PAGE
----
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Vaulderie

Vaulderie

A term indicating connection with Satanic powers, so called from Robinet de Vaulx, a hermit, one of the first persons accused of the crime. In 1453, the Prior of St. Germain-en-Laye, Guillaume de l'Allive, a doctor of theology, was accused of Vaulderie, and sentenced to perpetual imprisonment. Six years later there was burned at Lille a hermit named Alphonse, who preached heterodox doctrines. During the fifteenth century, many accusations of "witchcraft" were directed against those who followed the heretical sect of the Waldenses or Vaudois.

Such were the preludes of a persecution which, in the following year, the Vicar of the Inquisition, administrator of the Diocese of Arras, seconded by the Count d'Etampes, Governor of Artois, directed at first against loose women, but afterwards against citizens, magistrates, knights, and especially the wealthy.

The procedures against the accused had almost always for their basis some accusation of sorcery (i.e., malevolent magic). Most of the unhappy creatures confessed to having attended the Witch's Sabbat, and the strange revelations wrung from them by torture gave some idea of the ceremonies that, according to the popular tradition, were enacted in the lurid festivals presided over by Satan.

The following are some extracts from the judgment pronounced at Arras in 1460 upon five women, a painter, a poet nicknamed "an abbé of little sense" and aged about seventy, and several others, who all perished in the flames kindled by barbarous ignorance and fed by a cruel superstition:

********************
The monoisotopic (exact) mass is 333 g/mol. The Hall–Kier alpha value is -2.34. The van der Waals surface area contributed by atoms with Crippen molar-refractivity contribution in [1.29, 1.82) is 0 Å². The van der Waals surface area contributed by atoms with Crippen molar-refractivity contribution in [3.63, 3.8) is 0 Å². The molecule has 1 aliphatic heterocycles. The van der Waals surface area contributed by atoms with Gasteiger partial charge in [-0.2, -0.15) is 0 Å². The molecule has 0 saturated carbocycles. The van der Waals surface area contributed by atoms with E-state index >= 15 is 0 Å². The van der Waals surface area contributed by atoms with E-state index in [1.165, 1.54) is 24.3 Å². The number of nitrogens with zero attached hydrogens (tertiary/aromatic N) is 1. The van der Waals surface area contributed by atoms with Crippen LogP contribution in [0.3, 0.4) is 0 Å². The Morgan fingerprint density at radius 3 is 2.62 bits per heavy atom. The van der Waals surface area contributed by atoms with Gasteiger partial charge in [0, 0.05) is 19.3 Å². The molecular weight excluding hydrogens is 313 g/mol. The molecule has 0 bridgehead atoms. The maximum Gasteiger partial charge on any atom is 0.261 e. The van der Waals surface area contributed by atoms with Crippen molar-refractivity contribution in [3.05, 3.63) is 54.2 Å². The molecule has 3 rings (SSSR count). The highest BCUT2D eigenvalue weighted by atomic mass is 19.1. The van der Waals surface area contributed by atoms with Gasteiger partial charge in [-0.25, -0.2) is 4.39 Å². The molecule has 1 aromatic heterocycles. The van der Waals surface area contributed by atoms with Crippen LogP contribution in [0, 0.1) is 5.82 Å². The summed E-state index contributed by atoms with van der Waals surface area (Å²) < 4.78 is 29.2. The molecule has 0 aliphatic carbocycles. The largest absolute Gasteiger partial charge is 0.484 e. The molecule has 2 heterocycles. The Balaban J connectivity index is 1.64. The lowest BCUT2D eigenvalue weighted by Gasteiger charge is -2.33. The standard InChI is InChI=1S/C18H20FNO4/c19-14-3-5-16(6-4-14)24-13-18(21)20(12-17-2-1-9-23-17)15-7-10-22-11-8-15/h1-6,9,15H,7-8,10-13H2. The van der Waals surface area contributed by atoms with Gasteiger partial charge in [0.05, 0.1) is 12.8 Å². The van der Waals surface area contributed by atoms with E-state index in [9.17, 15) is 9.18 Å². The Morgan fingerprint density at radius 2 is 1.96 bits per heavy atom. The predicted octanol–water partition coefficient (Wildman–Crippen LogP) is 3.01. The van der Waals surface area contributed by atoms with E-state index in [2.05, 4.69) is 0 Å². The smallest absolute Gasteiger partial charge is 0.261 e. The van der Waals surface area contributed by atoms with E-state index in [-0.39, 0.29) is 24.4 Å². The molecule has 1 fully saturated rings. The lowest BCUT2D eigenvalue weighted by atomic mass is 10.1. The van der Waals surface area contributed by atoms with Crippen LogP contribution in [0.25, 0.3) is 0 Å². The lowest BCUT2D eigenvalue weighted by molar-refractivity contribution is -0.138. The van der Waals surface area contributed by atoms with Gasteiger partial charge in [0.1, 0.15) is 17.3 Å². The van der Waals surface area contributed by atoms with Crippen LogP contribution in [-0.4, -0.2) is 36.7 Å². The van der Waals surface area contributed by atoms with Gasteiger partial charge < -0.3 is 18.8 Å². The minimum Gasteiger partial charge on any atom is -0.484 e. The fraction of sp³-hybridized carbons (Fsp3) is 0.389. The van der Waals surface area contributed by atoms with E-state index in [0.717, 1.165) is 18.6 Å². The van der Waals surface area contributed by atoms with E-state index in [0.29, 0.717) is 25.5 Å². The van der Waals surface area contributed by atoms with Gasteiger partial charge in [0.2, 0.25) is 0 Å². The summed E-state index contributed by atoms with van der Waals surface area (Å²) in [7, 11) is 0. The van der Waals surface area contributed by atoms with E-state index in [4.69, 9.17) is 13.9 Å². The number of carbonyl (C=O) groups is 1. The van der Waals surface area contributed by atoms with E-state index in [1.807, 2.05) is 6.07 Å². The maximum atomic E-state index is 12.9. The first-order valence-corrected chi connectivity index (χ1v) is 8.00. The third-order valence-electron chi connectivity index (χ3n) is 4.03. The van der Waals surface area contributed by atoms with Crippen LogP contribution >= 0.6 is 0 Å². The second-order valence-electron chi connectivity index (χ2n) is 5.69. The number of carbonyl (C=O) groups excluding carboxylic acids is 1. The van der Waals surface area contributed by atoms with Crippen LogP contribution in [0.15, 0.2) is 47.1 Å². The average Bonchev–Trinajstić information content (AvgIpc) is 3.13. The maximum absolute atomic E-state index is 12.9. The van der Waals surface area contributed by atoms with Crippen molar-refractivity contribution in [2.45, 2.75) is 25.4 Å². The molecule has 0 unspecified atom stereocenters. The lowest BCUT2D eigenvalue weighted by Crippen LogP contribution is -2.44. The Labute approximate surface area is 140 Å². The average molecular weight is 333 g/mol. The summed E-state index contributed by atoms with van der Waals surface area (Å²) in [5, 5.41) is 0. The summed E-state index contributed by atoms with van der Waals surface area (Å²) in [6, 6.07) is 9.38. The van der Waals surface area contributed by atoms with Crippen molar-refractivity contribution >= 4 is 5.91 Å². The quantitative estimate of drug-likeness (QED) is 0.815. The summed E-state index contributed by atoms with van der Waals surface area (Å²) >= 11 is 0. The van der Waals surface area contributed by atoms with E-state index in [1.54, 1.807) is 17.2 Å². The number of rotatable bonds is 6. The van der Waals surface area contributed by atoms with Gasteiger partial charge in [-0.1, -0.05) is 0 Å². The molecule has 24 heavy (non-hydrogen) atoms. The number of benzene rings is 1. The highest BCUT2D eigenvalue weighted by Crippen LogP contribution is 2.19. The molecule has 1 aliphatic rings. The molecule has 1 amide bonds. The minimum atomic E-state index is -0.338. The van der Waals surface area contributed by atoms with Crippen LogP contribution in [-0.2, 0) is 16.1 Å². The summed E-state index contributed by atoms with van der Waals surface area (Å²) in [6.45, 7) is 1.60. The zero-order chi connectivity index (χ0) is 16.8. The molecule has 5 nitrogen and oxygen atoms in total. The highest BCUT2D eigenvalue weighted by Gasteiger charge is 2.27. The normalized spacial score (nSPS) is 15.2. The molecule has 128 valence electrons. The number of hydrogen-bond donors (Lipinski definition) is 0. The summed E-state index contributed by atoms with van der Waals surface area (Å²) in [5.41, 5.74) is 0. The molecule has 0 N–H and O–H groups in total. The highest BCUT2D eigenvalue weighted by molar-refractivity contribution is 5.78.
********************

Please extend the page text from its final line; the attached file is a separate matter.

"And the said Inquisition did say and declare, that those hereinunder named had been guilty of Vaulderie in manner following, that is to say:'That when they wished to go to the said Vaulderie, they, with an ointment given to them by the devil, anointed a small wooden rod and their palms and their hands; then they put the wand between their legs, and soon they flew wherever they wished to go, over fair cities, woods and streams; and the devil carried them to the place where they should hold their assembly, and in this place they found others, and tables placed, loaded with wines and viands; and there they found a demon in the form of a goat, a dog, an ape, or sometimes a man; and they made their oblation and homage to the said demon, and adored him, and yielded up to him their souls, and all, or at least some portion of their bodies; then, with burning candles in their hands, they kissed the rear of the goat-devil. [Here the Inquisitor becomes untranslatable].

". And this homage done, they trod and trampled upon the Cross, and befouled it with their spittle, in contempt of Jesus Christ, and the Holy Trinity, then turned their backs towards heaven and the firmament in contempt of God. And after they had all eaten and drunk well, they had carnal intercourse all together, and even the devil assumed the guise of man and woman, and had intercourse with both sexes. And many other crimes, most filthy and detestable, they committed, as much against God as against nature, which the said Inquisitor did not dare to name, that innocent ears might not be told of such villainous enormites."'

The eagerness displayed by the inquisitor and his acolytes so excited the public indignation that at the close of the year 1460 the judges did not dare any longer to condemn to death the unfortunate wretches accused. It was said that the persecution was only for the purpose of depriving them of their property. As in the case of many great wrongs, a reaction set in favor of justice.

Thirty years later, when the country of Artois had been reunited to the Crown, the Parliament of Paris declared, on May 20, 1491, that these trials were "abusive, void, and falsely made" and condemned the heirs of the duke of Burgundy and the principal judges to an amend of 500 Parisian livres, to be distributed to a reparation among the heirs of the victims. The events as Arras stand behind the formal change of attitude toward witchcraft made by the Roman Catholic Church in 1484 in that it was redefined as Satanism.

(See also Sabbats ; Witchcraft )

Sources:

Robbins, Russell Hope. The Encyclopedia of Witchcraft and Demonology. New York: Crown Publishers, 1959.

Russell, Jeffrey Burton. Witchcraft in the Middle Ages. Ithaca, N.Y.: Cornell University Press, 1972.

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